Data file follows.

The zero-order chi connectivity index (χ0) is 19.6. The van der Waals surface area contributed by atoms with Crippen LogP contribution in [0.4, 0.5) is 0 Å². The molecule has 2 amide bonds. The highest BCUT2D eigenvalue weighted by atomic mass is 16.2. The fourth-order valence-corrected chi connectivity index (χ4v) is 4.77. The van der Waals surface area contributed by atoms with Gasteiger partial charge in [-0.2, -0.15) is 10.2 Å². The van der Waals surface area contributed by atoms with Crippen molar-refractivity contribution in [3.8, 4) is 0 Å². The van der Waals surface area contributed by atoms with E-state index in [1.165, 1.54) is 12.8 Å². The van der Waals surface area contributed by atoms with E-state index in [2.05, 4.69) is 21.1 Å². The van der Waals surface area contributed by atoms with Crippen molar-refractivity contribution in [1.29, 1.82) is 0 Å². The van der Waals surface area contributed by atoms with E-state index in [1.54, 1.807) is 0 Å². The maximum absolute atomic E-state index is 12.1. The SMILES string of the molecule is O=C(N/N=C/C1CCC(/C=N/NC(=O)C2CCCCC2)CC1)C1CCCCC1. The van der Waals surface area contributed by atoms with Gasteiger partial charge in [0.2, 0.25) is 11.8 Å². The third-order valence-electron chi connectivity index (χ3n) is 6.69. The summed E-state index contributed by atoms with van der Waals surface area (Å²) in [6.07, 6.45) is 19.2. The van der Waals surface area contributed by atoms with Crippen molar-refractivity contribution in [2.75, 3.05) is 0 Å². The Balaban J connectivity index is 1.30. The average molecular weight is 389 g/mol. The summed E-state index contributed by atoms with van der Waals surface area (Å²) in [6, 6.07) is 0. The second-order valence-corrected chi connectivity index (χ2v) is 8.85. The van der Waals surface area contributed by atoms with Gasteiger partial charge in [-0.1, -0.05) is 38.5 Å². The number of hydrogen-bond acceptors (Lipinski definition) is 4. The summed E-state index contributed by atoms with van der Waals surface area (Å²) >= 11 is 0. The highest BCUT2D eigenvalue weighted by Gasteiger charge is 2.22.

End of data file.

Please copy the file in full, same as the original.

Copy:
The zero-order chi connectivity index (χ0) is 19.6. The van der Waals surface area contributed by atoms with Crippen LogP contribution in [0.4, 0.5) is 0 Å². The molecule has 2 amide bonds. The highest BCUT2D eigenvalue weighted by atomic mass is 16.2. The fourth-order valence-corrected chi connectivity index (χ4v) is 4.77. The van der Waals surface area contributed by atoms with Gasteiger partial charge in [-0.2, -0.15) is 10.2 Å². The van der Waals surface area contributed by atoms with Crippen molar-refractivity contribution in [3.8, 4) is 0 Å². The van der Waals surface area contributed by atoms with E-state index in [1.165, 1.54) is 12.8 Å². The van der Waals surface area contributed by atoms with E-state index in [2.05, 4.69) is 21.1 Å². The van der Waals surface area contributed by atoms with Crippen molar-refractivity contribution in [1.29, 1.82) is 0 Å². The van der Waals surface area contributed by atoms with E-state index in [1.54, 1.807) is 0 Å². The maximum absolute atomic E-state index is 12.1. The SMILES string of the molecule is O=C(N/N=C/C1CCC(/C=N/NC(=O)C2CCCCC2)CC1)C1CCCCC1. The van der Waals surface area contributed by atoms with Gasteiger partial charge in [0.2, 0.25) is 11.8 Å². The third-order valence-electron chi connectivity index (χ3n) is 6.69. The summed E-state index contributed by atoms with van der Waals surface area (Å²) in [6.07, 6.45) is 19.2. The van der Waals surface area contributed by atoms with Crippen molar-refractivity contribution in [2.75, 3.05) is 0 Å². The Balaban J connectivity index is 1.30. The average molecular weight is 389 g/mol. The summed E-state index contributed by atoms with van der Waals surface area (Å²) in [6, 6.07) is 0. The second-order valence-corrected chi connectivity index (χ2v) is 8.85. The van der Waals surface area contributed by atoms with Gasteiger partial charge in [-0.1, -0.05) is 38.5 Å². The number of hydrogen-bond acceptors (Lipinski definition) is 4. The summed E-state index contributed by atoms with van der Waals surface area (Å²) >= 11 is 0. The highest BCUT2D eigenvalue weighted by Gasteiger charge is 2.22.